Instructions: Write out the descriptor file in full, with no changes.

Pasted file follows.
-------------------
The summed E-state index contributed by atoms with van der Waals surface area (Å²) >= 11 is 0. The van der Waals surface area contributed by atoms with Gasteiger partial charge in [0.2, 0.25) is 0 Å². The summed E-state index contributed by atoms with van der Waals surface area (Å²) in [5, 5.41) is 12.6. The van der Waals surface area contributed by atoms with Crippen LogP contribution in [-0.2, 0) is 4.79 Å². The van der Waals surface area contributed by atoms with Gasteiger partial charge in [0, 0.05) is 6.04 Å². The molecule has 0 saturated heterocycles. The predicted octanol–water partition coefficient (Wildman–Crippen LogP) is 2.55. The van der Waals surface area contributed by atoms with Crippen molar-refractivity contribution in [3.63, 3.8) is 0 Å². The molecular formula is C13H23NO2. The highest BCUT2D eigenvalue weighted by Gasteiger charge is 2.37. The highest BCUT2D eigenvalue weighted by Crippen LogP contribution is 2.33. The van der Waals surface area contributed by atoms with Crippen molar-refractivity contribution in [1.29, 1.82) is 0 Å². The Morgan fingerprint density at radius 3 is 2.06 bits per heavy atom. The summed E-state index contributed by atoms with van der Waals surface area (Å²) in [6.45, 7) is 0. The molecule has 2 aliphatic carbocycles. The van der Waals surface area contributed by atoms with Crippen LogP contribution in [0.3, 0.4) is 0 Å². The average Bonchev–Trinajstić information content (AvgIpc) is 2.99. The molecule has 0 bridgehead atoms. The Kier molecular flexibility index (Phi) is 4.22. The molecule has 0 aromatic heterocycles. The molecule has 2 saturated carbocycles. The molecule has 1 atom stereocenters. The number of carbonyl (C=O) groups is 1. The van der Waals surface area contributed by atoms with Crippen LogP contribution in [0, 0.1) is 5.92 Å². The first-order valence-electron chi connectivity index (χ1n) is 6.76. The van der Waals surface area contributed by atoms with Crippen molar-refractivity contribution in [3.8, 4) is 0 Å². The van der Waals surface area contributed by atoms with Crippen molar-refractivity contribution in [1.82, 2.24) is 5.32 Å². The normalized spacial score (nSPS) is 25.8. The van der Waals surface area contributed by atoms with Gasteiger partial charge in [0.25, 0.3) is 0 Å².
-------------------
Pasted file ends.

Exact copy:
The summed E-state index contributed by atoms with van der Waals surface area (Å²) >= 11 is 0. The van der Waals surface area contributed by atoms with Gasteiger partial charge in [0.2, 0.25) is 0 Å². The summed E-state index contributed by atoms with van der Waals surface area (Å²) in [5, 5.41) is 12.6. The van der Waals surface area contributed by atoms with Crippen LogP contribution in [-0.2, 0) is 4.79 Å². The van der Waals surface area contributed by atoms with Gasteiger partial charge in [0, 0.05) is 6.04 Å². The molecule has 0 saturated heterocycles. The predicted octanol–water partition coefficient (Wildman–Crippen LogP) is 2.55. The van der Waals surface area contributed by atoms with Crippen molar-refractivity contribution in [3.63, 3.8) is 0 Å². The molecular formula is C13H23NO2. The highest BCUT2D eigenvalue weighted by Gasteiger charge is 2.37. The highest BCUT2D eigenvalue weighted by Crippen LogP contribution is 2.33. The van der Waals surface area contributed by atoms with Crippen molar-refractivity contribution in [1.29, 1.82) is 0 Å². The Morgan fingerprint density at radius 3 is 2.06 bits per heavy atom. The summed E-state index contributed by atoms with van der Waals surface area (Å²) in [6.45, 7) is 0. The molecule has 2 aliphatic carbocycles. The van der Waals surface area contributed by atoms with Crippen LogP contribution in [0.3, 0.4) is 0 Å². The average Bonchev–Trinajstić information content (AvgIpc) is 2.99. The molecule has 0 bridgehead atoms. The Kier molecular flexibility index (Phi) is 4.22. The molecule has 0 aromatic heterocycles. The molecule has 2 saturated carbocycles. The molecule has 1 atom stereocenters. The number of carbonyl (C=O) groups is 1. The van der Waals surface area contributed by atoms with Crippen LogP contribution in [0, 0.1) is 5.92 Å². The first-order valence-electron chi connectivity index (χ1n) is 6.76. The van der Waals surface area contributed by atoms with Crippen molar-refractivity contribution in [3.8, 4) is 0 Å². The van der Waals surface area contributed by atoms with Crippen molar-refractivity contribution in [1.82, 2.24) is 5.32 Å². The normalized spacial score (nSPS) is 25.8. The van der Waals surface area contributed by atoms with Gasteiger partial charge in [0.25, 0.3) is 0 Å².